In addition to being a cool project, Mogreena is a community partner of the Chester County Food Bank. Paul plants the garden beds each season with seeds and starters from our Raised Bed Gardens Program, which he says is an enormous logistical and financial help. “It’s huge—working with the Food Bank helps immensely to keep all the gears moving.”

Mogreena then pays it forward by donating back hundreds of pounds of harvested produce to us, to help continue our mission of providing healthful food to our neighbors in need. Mogreena is also host to our Fresh2You Mobile Market on Thursdays from 1:30 – 3:00pm.

Paul is tasked with helping Mogreena to flourish—not just the gardens, but also the community that’s sprung up around the project. Mogreena works with the Coatesville Youth Initiative, an organization that places high school students in different companies to gain work experience in the summertime. Mogreena oversees four students for eight weeks in the summer, and Paul works with the teens, teaching them gardening skills, as well as problem-solving, teamwork and personal responsibility.

One Tuesday per month, Mogreena hosts Garden Nights, where volunteers are invited to come help harvest produce, enjoying a meal and live music as they work. Summer fresh fruits and veggies like chard, kale, lettuce, beets, squash, sweet potatoes, tomatoes, peppers and okra are pulled from their earthy beds, and while some is donated to CCFB, some is saved for the Coatesville Youth Initiative kids. In addition to gardening, cooking education is part of their experience, too. They are taught how to prepare and cook all kinds of dishes with their harvest—sometimes even under the supervision of real chefs.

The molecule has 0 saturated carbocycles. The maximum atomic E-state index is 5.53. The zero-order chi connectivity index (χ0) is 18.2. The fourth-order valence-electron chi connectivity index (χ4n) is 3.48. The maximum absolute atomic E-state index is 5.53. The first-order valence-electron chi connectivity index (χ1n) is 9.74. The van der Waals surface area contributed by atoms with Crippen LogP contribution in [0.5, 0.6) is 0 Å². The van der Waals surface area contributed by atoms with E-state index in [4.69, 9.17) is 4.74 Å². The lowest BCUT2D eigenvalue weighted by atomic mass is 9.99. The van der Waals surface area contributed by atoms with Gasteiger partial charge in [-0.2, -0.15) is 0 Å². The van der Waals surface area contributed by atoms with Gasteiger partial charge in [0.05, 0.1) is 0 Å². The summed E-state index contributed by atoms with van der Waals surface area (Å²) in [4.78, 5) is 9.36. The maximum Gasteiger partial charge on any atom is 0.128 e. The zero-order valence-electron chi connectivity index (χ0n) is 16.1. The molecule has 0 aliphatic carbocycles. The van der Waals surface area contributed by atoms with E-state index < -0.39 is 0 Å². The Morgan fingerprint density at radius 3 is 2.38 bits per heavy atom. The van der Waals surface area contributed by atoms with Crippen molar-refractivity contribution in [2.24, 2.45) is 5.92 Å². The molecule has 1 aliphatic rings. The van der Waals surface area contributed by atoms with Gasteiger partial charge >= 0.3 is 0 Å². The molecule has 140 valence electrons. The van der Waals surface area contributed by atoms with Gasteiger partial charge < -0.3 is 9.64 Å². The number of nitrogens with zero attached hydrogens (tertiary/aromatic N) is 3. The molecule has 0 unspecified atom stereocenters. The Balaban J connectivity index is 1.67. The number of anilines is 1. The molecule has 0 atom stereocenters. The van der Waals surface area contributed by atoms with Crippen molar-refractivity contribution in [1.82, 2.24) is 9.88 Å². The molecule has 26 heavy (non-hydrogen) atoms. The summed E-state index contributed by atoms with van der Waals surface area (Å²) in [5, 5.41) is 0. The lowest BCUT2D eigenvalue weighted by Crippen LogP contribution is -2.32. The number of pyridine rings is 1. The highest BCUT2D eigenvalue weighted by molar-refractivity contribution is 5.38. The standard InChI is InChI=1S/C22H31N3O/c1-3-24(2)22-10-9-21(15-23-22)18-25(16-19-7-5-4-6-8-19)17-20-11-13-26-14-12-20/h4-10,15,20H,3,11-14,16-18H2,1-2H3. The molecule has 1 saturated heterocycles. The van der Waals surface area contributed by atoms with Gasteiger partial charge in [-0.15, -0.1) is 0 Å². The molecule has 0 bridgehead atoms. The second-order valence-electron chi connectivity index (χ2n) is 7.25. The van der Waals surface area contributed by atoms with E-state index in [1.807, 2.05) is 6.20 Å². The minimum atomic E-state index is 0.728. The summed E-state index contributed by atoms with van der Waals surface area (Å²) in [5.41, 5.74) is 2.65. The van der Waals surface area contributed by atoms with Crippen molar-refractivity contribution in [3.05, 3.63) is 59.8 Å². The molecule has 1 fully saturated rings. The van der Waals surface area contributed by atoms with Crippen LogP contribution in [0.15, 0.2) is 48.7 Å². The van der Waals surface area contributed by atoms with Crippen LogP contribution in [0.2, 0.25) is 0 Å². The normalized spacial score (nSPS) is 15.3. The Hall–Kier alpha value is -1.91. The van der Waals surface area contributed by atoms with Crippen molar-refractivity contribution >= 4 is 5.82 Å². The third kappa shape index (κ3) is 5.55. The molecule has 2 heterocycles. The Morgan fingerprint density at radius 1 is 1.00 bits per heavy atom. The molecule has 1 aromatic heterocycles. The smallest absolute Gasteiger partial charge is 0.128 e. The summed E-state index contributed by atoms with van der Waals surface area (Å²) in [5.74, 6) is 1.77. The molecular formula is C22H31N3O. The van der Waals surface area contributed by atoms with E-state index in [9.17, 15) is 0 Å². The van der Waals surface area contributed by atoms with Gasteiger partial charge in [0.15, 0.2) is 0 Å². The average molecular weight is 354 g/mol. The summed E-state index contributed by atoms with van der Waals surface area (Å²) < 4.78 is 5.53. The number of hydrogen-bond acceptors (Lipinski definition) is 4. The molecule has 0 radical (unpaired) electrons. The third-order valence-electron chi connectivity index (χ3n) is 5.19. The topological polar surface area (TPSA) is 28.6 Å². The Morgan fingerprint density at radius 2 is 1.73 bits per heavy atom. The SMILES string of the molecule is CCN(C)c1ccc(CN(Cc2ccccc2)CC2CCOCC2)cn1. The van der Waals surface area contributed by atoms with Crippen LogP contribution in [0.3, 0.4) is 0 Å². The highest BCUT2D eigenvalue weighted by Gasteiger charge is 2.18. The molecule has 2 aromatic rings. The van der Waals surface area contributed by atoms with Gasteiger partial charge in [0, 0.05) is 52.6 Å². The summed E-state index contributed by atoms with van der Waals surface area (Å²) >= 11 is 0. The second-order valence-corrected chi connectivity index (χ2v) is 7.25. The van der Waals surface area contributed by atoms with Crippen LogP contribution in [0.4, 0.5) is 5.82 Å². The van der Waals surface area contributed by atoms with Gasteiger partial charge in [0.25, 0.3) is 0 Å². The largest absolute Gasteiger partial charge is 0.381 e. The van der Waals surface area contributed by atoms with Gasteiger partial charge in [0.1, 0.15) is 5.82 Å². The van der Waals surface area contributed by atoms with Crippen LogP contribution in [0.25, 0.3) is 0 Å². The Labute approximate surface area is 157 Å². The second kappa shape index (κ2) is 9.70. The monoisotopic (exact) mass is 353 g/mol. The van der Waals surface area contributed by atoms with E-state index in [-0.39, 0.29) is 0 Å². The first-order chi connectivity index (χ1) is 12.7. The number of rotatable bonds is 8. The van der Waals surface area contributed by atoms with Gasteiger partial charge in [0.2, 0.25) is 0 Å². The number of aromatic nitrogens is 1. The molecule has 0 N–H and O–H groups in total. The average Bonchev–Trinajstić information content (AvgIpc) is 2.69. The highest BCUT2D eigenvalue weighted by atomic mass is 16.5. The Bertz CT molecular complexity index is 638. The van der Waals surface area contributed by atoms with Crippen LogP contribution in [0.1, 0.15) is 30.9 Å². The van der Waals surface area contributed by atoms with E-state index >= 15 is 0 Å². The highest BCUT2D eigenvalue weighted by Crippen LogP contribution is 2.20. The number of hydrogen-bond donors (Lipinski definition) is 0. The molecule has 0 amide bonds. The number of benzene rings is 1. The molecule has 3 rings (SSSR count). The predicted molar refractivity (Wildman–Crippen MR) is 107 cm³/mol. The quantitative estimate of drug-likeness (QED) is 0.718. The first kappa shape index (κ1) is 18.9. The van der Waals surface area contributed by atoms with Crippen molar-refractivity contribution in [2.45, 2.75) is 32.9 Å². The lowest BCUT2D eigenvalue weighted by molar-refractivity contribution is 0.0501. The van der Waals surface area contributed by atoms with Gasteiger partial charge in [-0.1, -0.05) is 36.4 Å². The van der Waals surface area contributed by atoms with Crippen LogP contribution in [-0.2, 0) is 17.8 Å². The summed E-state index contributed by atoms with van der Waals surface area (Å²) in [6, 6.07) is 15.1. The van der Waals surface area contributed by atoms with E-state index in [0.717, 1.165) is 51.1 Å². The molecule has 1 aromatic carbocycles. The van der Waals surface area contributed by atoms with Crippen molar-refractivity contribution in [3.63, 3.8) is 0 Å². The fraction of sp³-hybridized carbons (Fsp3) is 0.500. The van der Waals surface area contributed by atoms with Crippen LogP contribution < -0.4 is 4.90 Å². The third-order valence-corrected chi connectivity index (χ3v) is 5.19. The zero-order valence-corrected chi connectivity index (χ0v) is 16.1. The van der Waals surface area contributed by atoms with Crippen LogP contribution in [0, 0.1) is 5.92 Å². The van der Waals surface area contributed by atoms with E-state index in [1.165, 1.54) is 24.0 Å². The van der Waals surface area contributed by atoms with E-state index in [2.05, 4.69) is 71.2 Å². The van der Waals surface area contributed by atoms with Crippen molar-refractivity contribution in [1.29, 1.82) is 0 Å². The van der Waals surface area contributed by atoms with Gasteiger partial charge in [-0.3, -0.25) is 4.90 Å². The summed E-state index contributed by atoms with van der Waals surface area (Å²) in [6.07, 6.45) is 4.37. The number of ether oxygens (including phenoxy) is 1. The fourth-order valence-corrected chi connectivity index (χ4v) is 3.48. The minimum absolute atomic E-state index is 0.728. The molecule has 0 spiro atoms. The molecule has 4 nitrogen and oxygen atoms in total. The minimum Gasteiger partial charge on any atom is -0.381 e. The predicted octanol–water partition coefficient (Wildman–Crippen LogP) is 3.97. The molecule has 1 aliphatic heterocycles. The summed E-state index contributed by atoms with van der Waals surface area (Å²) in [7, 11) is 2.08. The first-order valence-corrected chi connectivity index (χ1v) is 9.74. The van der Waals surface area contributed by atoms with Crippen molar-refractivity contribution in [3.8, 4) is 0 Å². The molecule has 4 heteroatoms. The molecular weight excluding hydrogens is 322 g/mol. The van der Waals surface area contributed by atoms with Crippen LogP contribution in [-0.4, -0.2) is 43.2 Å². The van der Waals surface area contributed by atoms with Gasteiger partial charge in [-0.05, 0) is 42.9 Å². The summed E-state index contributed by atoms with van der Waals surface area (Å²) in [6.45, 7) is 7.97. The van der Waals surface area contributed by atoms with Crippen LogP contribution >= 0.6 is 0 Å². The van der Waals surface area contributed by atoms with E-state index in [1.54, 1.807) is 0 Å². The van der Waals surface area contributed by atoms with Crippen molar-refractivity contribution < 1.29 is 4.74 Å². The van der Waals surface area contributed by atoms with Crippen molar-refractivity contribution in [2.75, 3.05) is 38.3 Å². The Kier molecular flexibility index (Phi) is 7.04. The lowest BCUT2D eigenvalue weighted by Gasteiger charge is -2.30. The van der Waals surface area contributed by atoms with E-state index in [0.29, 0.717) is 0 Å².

“Since Waste Oil picks up the veggie oil from different restaurants, we’ve had different chefs come out and cook for the kids,” Paul notes. “Chefs from High Street Café, Tired Hands, La Cabra Brewing … it really helps the kids see what the garden food can become.” In July, chef Alex Shimpeno of Shimpy’s BBQ visited (read a recap written by the kids here), as did chef John Hearn of La Cabra Brewing Company. La Cabra made a great video to recap the day, which you can check out here. Every October, Paul helps to organize an end-of-season Harvest Art Party; this year’s event will take place on Tuesday, October 17 from 5:30-8:30 p.m. and will feature local artists, music, wine tastings and food. Keep an eye on Mogreena’s Facebook page for more info and updates about this inspiring CCFB community partner!